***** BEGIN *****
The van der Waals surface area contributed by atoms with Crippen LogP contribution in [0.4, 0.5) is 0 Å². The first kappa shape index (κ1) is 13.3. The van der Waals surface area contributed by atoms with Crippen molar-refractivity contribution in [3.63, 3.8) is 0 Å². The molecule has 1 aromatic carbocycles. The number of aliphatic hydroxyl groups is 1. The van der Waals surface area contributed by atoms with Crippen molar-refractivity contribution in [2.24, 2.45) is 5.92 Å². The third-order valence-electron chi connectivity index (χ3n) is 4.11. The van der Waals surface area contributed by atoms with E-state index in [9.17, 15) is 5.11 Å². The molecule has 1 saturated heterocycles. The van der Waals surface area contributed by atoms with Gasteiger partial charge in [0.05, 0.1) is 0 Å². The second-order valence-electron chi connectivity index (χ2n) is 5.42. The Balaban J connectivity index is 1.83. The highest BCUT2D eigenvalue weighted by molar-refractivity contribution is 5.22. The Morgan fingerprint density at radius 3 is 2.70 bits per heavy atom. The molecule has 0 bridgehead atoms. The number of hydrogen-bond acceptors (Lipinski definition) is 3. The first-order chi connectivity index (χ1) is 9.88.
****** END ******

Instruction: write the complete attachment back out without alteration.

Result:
The van der Waals surface area contributed by atoms with Crippen LogP contribution in [0.4, 0.5) is 0 Å². The first kappa shape index (κ1) is 13.3. The van der Waals surface area contributed by atoms with Crippen molar-refractivity contribution in [3.63, 3.8) is 0 Å². The molecule has 1 aromatic carbocycles. The number of aliphatic hydroxyl groups is 1. The van der Waals surface area contributed by atoms with Crippen molar-refractivity contribution in [2.24, 2.45) is 5.92 Å². The third-order valence-electron chi connectivity index (χ3n) is 4.11. The van der Waals surface area contributed by atoms with E-state index in [9.17, 15) is 5.11 Å². The molecule has 1 saturated heterocycles. The van der Waals surface area contributed by atoms with Gasteiger partial charge in [0.05, 0.1) is 0 Å². The second-order valence-electron chi connectivity index (χ2n) is 5.42. The Balaban J connectivity index is 1.83. The highest BCUT2D eigenvalue weighted by molar-refractivity contribution is 5.22. The Morgan fingerprint density at radius 3 is 2.70 bits per heavy atom. The molecule has 0 bridgehead atoms. The number of hydrogen-bond acceptors (Lipinski definition) is 3. The first-order chi connectivity index (χ1) is 9.88.